Can One Person Make a Difference?

by Sarah McDade
September 9, 2019

About eight years ago, at a parent Twelve Step meeting, I became alarmed when I heard a number of my peers say they were waiting for their children to hit “rock bottom.” My twenty-one-year-old son was in his third year of recovery after a seven-month treatment program for alcohol and drug abuse, and I wanted these parents to know there were options to help their offspring get better with professional help. I had heard their stories, and, like mine, their children had escaped death by the good fortune of something, perhaps a Higher Power.

After one meeting, I discreetly approached certain parents and offered them a short list of nationally respected treatment centers. I was timid about it. I didn’t want to offend anyone. A few months later, after another meeting, I offered other parents a list of regional parent support group meetings. In a few more months, I offered others a list of interventionists I had met. All of these parents were appreciative of these resources, and I became emboldened. With the help of a friend in recovery, I started to interview local therapists who had considerable experience with addiction—professionals I had learned of after asking to be invited to a luncheon for therapists who were learning about different addiction treatment options.

Parents were getting back to me with early success stories with therapists, interventionists, and treatment centers. Now, after each Twelve Step meeting, I would approach newcomers to have a chat. Usually, I had heard their stories during the meeting and had seen that they were distraught over impending disaster with their children. If they were interested, I would share a certain type of resource. My lists had grown to extended-care facilities, Twelve Step clubs, helpful websites, reading material for parents, and more. Soon, other parents in the meeting would suggest that newcomers come to me for resources.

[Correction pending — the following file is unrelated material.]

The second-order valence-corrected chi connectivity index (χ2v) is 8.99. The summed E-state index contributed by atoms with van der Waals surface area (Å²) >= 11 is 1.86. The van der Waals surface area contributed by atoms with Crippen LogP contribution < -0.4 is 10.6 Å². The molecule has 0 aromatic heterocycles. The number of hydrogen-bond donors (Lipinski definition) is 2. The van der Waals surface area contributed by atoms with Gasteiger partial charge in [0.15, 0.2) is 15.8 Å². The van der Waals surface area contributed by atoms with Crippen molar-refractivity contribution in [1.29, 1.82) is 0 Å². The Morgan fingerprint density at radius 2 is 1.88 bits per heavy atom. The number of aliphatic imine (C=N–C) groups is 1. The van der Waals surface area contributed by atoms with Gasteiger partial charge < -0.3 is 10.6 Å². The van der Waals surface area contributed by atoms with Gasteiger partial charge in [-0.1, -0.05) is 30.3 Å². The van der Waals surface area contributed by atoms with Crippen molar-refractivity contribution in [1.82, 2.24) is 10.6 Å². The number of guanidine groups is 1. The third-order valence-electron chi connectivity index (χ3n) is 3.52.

What had I gotten my self into? Whatever it was, I didn’t want to stop. During the time I was creating these lists, Caron Treatment Centers allowed me to oversee two family support group meetings in Northern Virginia, one in Falls Church and one in Herndon. I was getting telephone calls and emails from Caron parents as well as folks just looking for addiction resources. It was all by word of mouth. The bad guys of stigma and shame had kept these resources underground, away from doctors, teachers, and others in the public domain.

Perhaps if I had established a website, I would have been able to reach even more families, but so far I have resisted that thought. I enjoy having one-on-one conversations when I get to listen to each person’s story. I’ve usually walked in these parents’ shoes, but when I was in their situation, I didn’t have the resources to help me make an educated choice or find some peace for myself. If these parents are interested, I offer a menu of options.

The real beauty is watching my fellow parents in the support groups help others. There is one professional mother in our Falls Church group who seems to wear a sign that says, “Talk to me. I’m the mother of someone in recovery. I’d love to help you!” She has brought so many people to the meeting. Parents seek her out because she has been down this road of fearing you’re losing a child to an illness that has a cure. Although she has brought more than ten parents to the meeting over the years, she’s not the only one helping others. One by one, these parents, who have survived the torment of a child suffering from addiction, are reaching out to offer their listening ears and wisdom to others. They attend local addiction programs and numerous local support meetings, and they can share experience and wisdom with those struggling with the first tastes or enduring heartaches of a child of any age suffering from addiction. These are my friends; they are humble, and they help others.